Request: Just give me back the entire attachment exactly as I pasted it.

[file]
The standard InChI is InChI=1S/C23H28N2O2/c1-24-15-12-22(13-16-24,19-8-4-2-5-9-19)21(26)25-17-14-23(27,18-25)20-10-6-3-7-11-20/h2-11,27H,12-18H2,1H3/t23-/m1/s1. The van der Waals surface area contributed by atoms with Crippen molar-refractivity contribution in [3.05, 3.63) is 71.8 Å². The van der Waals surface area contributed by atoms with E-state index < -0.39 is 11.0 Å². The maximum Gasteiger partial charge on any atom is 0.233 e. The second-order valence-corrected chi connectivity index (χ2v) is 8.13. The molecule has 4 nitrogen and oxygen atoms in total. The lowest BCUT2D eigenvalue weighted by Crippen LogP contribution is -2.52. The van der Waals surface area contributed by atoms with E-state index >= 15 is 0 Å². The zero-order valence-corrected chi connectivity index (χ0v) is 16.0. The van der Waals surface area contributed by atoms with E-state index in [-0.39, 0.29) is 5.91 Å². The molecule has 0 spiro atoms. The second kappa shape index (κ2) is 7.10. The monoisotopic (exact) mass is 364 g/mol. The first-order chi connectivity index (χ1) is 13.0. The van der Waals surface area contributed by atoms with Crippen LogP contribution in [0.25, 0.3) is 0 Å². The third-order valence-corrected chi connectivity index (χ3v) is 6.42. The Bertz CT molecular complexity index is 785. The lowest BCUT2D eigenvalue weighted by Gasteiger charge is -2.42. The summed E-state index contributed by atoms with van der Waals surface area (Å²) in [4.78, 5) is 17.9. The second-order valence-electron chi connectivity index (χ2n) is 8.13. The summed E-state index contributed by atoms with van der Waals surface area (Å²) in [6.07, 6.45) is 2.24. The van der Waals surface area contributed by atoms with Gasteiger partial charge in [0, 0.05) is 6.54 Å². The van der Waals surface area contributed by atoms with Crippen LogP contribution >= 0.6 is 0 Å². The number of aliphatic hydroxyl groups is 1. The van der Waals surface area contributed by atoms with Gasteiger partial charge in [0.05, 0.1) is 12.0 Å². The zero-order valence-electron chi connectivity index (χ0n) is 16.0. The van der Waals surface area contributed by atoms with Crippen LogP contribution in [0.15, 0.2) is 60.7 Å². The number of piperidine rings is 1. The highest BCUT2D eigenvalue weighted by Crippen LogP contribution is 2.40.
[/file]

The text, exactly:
The standard InChI is InChI=1S/C23H28N2O2/c1-24-15-12-22(13-16-24,19-8-4-2-5-9-19)21(26)25-17-14-23(27,18-25)20-10-6-3-7-11-20/h2-11,27H,12-18H2,1H3/t23-/m1/s1. The van der Waals surface area contributed by atoms with Crippen molar-refractivity contribution in [3.05, 3.63) is 71.8 Å². The van der Waals surface area contributed by atoms with E-state index < -0.39 is 11.0 Å². The maximum Gasteiger partial charge on any atom is 0.233 e. The second-order valence-corrected chi connectivity index (χ2v) is 8.13. The molecule has 4 nitrogen and oxygen atoms in total. The lowest BCUT2D eigenvalue weighted by Crippen LogP contribution is -2.52. The van der Waals surface area contributed by atoms with E-state index >= 15 is 0 Å². The zero-order valence-corrected chi connectivity index (χ0v) is 16.0. The van der Waals surface area contributed by atoms with E-state index in [-0.39, 0.29) is 5.91 Å². The molecule has 0 spiro atoms. The second kappa shape index (κ2) is 7.10. The monoisotopic (exact) mass is 364 g/mol. The first-order chi connectivity index (χ1) is 13.0. The van der Waals surface area contributed by atoms with Crippen LogP contribution in [0.25, 0.3) is 0 Å². The third-order valence-corrected chi connectivity index (χ3v) is 6.42. The Bertz CT molecular complexity index is 785. The lowest BCUT2D eigenvalue weighted by Gasteiger charge is -2.42. The summed E-state index contributed by atoms with van der Waals surface area (Å²) in [4.78, 5) is 17.9. The second-order valence-electron chi connectivity index (χ2n) is 8.13. The summed E-state index contributed by atoms with van der Waals surface area (Å²) in [6.07, 6.45) is 2.24. The van der Waals surface area contributed by atoms with Gasteiger partial charge in [0, 0.05) is 6.54 Å². The van der Waals surface area contributed by atoms with Crippen LogP contribution >= 0.6 is 0 Å². The number of aliphatic hydroxyl groups is 1. The van der Waals surface area contributed by atoms with Gasteiger partial charge in [0.05, 0.1) is 12.0 Å². The zero-order valence-electron chi connectivity index (χ0n) is 16.0. The van der Waals surface area contributed by atoms with Crippen LogP contribution in [0.15, 0.2) is 60.7 Å². The number of piperidine rings is 1. The highest BCUT2D eigenvalue weighted by Crippen LogP contribution is 2.40.